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The lasting effects of trauma from childhood, surviving a disaster, or other events can cause some people to turn to substances to deal with the mental and emotional fallout. It often leads to a vicious cycle where they continue abusing drugs or alcohol, experience more trauma, and get deeper into their addiction as a way of compensating. Addiction Recovery Institute of America believes that a trauma-related addiction program is critical for helping clients break that self-destructive loop.
What Kind of Substance Use Problems Can Trauma Cause?
People who suffer from some form of post-traumatic stress disorder (PTSD) may abuse alcohol or drugs, including prescription medication. The longer that trauma remains untreated, the further an individual may fall into a substance use disorder. It can get to a point where the person experiences withdrawal symptoms when attempting to stop using drugs or alcohol.
Other signs that there is a severe addiction issue to deal with include:
- Not having the ability to stop using drugs or alcohol
- Needing more of a specific substance to feel the same effect
- Abandoning activities that once meant a great deal
- Putting more focus on obtaining the drug than maintaining important relationships
People dealing with a combination of trauma and substance use disorder often have significant issues with their friends and family. They may put themselves in dangerous situations like drunk driving. Many end up in legal trouble after getting arrested for actions they commit while under the influence. Taking part in an individual therapy program for trauma can help individuals learn to cope with their issues without turning to drugs or alcohol.
How Substance Use Affects Trauma Symptoms
People are sometimes diagnosed with acute stress disorder (ASD) after undergoing a traumatic incident. People with ASD may feel like the world around them isn’t real or disconnects from other people. They may also deal with constant intrusive images and thoughts from past events. When an ASD lasts longer than a month, that condition typically leads to a diagnosis of PTSD.
The allure of drugs and alcohol is that they seem to offer a reprieve from the sometimes-debilitating effects of trauma on individuals. Many experience a numbing of emotion, start socially isolating, and experience feelings of anger and depression. Continued substance use as self-medication often leads to addiction issues that reduce a person’s ability to survive in the real world.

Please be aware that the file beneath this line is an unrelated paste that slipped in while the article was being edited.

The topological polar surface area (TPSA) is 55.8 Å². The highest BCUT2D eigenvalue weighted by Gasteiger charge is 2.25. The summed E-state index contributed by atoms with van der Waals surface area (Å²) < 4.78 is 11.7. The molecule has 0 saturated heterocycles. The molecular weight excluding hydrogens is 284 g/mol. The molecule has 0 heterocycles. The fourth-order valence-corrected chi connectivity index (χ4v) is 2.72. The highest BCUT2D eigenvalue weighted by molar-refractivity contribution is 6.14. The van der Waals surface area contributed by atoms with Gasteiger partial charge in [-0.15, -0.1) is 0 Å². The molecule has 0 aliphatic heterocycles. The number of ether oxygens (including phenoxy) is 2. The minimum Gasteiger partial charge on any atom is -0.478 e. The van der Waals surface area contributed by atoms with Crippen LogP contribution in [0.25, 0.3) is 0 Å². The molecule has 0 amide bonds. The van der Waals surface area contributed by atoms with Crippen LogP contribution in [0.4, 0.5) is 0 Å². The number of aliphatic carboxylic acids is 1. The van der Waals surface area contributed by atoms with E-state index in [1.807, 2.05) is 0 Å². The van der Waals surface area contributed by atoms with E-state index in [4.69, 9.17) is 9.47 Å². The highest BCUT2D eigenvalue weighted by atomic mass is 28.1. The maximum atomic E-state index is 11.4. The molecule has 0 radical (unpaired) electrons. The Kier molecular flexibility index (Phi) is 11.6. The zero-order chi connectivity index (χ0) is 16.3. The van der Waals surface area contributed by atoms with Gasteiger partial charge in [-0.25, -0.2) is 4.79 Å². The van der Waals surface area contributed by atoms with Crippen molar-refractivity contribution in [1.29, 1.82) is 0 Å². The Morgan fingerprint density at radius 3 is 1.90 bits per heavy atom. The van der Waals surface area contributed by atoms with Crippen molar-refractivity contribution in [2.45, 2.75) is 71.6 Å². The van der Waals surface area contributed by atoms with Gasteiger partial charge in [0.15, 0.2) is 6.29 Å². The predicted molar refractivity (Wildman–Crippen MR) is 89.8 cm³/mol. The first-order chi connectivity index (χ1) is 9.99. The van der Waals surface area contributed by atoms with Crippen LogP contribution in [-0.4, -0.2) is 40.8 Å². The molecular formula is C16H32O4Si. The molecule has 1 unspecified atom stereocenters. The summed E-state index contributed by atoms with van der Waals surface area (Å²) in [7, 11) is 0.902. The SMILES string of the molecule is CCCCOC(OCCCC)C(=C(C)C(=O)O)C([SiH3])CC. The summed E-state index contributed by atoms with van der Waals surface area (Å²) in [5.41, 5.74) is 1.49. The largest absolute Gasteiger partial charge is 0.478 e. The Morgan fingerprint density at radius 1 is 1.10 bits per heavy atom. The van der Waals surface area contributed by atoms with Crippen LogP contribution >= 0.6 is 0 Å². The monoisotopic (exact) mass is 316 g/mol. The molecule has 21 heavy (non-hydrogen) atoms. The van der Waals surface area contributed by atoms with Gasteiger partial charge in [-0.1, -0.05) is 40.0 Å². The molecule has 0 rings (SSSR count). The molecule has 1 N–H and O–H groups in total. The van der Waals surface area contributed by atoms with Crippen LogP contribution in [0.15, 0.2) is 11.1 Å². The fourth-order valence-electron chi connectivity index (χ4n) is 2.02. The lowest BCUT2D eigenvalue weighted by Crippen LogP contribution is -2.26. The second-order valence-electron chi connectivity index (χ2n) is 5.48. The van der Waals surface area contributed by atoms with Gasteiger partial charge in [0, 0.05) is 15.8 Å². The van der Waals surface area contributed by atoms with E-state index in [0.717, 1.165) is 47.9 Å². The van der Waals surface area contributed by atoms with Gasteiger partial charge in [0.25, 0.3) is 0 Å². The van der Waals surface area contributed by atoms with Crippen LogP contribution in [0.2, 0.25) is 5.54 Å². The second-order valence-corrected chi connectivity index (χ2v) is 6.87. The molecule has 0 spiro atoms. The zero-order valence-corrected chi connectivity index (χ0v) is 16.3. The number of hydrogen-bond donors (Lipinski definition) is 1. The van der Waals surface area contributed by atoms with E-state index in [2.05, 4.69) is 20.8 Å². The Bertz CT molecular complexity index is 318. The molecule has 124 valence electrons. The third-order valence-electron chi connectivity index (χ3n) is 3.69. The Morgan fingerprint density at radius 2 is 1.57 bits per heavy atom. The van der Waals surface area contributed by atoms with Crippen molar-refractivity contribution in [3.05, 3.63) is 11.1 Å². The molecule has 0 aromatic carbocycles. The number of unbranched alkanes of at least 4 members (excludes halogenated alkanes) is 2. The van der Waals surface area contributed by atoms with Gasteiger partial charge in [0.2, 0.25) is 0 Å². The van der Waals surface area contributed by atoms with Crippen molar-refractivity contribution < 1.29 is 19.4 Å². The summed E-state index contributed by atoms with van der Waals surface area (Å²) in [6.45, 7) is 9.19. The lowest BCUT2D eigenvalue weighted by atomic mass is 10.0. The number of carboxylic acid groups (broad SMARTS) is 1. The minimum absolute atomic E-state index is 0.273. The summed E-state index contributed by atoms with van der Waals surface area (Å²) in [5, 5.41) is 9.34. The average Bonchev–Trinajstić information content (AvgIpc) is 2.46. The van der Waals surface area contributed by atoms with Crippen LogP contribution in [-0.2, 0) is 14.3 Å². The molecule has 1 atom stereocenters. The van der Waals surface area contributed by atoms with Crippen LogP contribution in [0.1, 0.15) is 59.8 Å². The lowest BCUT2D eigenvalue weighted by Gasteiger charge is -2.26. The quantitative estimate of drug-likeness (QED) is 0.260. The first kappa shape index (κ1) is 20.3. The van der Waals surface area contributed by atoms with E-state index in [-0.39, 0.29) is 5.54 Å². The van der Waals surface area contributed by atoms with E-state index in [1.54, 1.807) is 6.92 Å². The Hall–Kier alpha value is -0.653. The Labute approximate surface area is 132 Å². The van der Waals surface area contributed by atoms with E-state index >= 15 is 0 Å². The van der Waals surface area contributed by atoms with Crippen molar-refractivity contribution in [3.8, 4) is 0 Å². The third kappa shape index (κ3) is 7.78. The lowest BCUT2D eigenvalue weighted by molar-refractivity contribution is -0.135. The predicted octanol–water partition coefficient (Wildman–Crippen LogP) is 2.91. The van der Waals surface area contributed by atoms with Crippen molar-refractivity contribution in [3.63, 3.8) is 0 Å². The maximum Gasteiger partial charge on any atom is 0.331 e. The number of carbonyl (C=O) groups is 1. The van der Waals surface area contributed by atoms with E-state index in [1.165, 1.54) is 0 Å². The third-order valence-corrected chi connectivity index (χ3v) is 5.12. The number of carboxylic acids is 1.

Many adults diagnosed with PTSD and a substance use disorder often have other underlying problems. Many who participate in a trauma-related treatment program for addiction often end up diagnosed with other issues, like:
- Attention-deficit hyperactivity disorder (ADHD)
- Obsessive-compulsive disorder (OCD)
- Personality disorder
A trauma-related substance abuse treatment program can help show individuals a better way of navigating the physical and psychological side effects of past trauma.
Getting Treatment for Trauma and Addiction
Fulling addressing a substance use disorder typically requires professional care and treatment. Addiction Recovery Institute of America offers help to those seeking a trauma addiction program in FL. Taking part in a trauma-related addiction program gives people access to the type of care that helps them move away from substances as a way of dealing with their issues.
Those who come to us deep in the throes of a substance use program may benefit from one of our detox programs. From there, our doctors and specialists help draw up a trauma-related addiction program specific to their needs. They can choose to participate in any of the following services offered at our trauma addiction program in FL:
- Residential treatment program
- Partial hospitalization program
- Outpatient treatment program
- Drug addiction treatment program
- Alcohol addiction treatment program
Reach Out to the Addiction Recovery Institute of America Today
If you’re ready to break the pattern of abusing substances to deal with the effects of trauma, contact the Addiction Recovery Institute of America at 844.973.2641.